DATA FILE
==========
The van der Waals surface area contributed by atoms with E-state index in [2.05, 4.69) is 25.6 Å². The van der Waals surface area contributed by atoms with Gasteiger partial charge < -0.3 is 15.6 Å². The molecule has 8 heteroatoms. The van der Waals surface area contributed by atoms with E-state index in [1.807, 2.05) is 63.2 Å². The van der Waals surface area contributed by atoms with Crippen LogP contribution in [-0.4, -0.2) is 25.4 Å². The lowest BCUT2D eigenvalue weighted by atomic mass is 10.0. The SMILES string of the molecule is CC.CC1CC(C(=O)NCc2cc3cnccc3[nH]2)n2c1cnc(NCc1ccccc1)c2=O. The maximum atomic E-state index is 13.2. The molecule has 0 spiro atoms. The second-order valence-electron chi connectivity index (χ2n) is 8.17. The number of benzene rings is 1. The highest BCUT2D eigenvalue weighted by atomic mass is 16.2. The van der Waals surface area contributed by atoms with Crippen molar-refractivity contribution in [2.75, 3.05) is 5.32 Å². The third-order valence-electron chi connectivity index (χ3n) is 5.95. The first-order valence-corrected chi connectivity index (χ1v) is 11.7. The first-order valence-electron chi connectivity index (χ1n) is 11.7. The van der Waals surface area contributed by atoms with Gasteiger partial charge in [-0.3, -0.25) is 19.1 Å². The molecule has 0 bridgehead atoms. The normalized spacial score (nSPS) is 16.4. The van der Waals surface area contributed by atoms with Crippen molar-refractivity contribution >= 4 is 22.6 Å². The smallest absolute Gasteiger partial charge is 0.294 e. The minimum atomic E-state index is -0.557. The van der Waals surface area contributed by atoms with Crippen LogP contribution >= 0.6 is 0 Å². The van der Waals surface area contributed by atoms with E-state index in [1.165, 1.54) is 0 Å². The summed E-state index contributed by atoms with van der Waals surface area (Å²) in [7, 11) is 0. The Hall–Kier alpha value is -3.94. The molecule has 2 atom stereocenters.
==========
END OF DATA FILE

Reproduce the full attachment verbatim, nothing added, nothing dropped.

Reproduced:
The van der Waals surface area contributed by atoms with E-state index in [2.05, 4.69) is 25.6 Å². The van der Waals surface area contributed by atoms with Gasteiger partial charge < -0.3 is 15.6 Å². The molecule has 8 heteroatoms. The van der Waals surface area contributed by atoms with E-state index in [1.807, 2.05) is 63.2 Å². The van der Waals surface area contributed by atoms with Crippen LogP contribution in [-0.4, -0.2) is 25.4 Å². The lowest BCUT2D eigenvalue weighted by atomic mass is 10.0. The SMILES string of the molecule is CC.CC1CC(C(=O)NCc2cc3cnccc3[nH]2)n2c1cnc(NCc1ccccc1)c2=O. The maximum atomic E-state index is 13.2. The molecule has 0 spiro atoms. The second-order valence-electron chi connectivity index (χ2n) is 8.17. The number of benzene rings is 1. The highest BCUT2D eigenvalue weighted by atomic mass is 16.2. The van der Waals surface area contributed by atoms with Crippen molar-refractivity contribution in [2.75, 3.05) is 5.32 Å². The third-order valence-electron chi connectivity index (χ3n) is 5.95. The first-order valence-corrected chi connectivity index (χ1v) is 11.7. The first-order valence-electron chi connectivity index (χ1n) is 11.7. The van der Waals surface area contributed by atoms with Gasteiger partial charge in [-0.3, -0.25) is 19.1 Å². The molecule has 0 bridgehead atoms. The normalized spacial score (nSPS) is 16.4. The van der Waals surface area contributed by atoms with Crippen molar-refractivity contribution >= 4 is 22.6 Å². The smallest absolute Gasteiger partial charge is 0.294 e. The minimum atomic E-state index is -0.557. The van der Waals surface area contributed by atoms with Crippen LogP contribution >= 0.6 is 0 Å². The van der Waals surface area contributed by atoms with E-state index in [1.165, 1.54) is 0 Å². The summed E-state index contributed by atoms with van der Waals surface area (Å²) in [7, 11) is 0. The Hall–Kier alpha value is -3.94. The molecule has 2 atom stereocenters.